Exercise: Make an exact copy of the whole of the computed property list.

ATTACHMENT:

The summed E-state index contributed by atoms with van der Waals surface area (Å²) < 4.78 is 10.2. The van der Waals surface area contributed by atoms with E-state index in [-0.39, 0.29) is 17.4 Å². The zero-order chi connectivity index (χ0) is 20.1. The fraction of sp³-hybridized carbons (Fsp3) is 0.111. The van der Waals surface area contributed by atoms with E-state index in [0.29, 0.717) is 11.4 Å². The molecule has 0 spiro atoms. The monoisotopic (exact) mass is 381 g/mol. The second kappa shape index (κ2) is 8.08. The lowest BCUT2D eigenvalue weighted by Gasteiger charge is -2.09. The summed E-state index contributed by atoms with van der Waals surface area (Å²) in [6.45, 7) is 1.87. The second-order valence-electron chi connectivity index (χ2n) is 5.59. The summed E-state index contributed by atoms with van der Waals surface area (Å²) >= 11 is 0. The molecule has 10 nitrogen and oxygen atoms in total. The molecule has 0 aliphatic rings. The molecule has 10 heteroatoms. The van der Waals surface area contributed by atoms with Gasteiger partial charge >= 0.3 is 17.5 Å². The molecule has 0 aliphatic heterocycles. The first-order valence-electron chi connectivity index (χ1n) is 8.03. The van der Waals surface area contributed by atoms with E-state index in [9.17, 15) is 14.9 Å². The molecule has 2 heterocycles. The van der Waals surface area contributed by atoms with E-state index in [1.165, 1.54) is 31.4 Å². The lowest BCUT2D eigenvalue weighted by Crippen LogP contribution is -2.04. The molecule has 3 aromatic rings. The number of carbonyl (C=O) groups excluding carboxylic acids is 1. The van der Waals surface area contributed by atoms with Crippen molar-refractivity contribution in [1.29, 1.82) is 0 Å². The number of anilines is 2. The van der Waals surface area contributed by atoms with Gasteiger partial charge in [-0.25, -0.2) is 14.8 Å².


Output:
The summed E-state index contributed by atoms with van der Waals surface area (Å²) < 4.78 is 10.2. The van der Waals surface area contributed by atoms with E-state index in [-0.39, 0.29) is 17.4 Å². The zero-order chi connectivity index (χ0) is 20.1. The fraction of sp³-hybridized carbons (Fsp3) is 0.111. The van der Waals surface area contributed by atoms with E-state index in [0.29, 0.717) is 11.4 Å². The molecule has 0 spiro atoms. The monoisotopic (exact) mass is 381 g/mol. The second kappa shape index (κ2) is 8.08. The lowest BCUT2D eigenvalue weighted by Gasteiger charge is -2.09. The summed E-state index contributed by atoms with van der Waals surface area (Å²) in [6.45, 7) is 1.87. The second-order valence-electron chi connectivity index (χ2n) is 5.59. The summed E-state index contributed by atoms with van der Waals surface area (Å²) >= 11 is 0. The molecule has 10 nitrogen and oxygen atoms in total. The molecule has 0 aliphatic rings. The molecule has 10 heteroatoms. The van der Waals surface area contributed by atoms with Gasteiger partial charge >= 0.3 is 17.5 Å². The molecule has 0 aliphatic heterocycles. The first-order valence-electron chi connectivity index (χ1n) is 8.03. The van der Waals surface area contributed by atoms with E-state index in [9.17, 15) is 14.9 Å². The molecule has 2 heterocycles. The van der Waals surface area contributed by atoms with E-state index in [1.165, 1.54) is 31.4 Å². The lowest BCUT2D eigenvalue weighted by Crippen LogP contribution is -2.04. The molecule has 3 aromatic rings. The number of carbonyl (C=O) groups excluding carboxylic acids is 1. The van der Waals surface area contributed by atoms with Crippen molar-refractivity contribution in [1.29, 1.82) is 0 Å². The number of anilines is 2. The van der Waals surface area contributed by atoms with Gasteiger partial charge in [-0.25, -0.2) is 14.8 Å².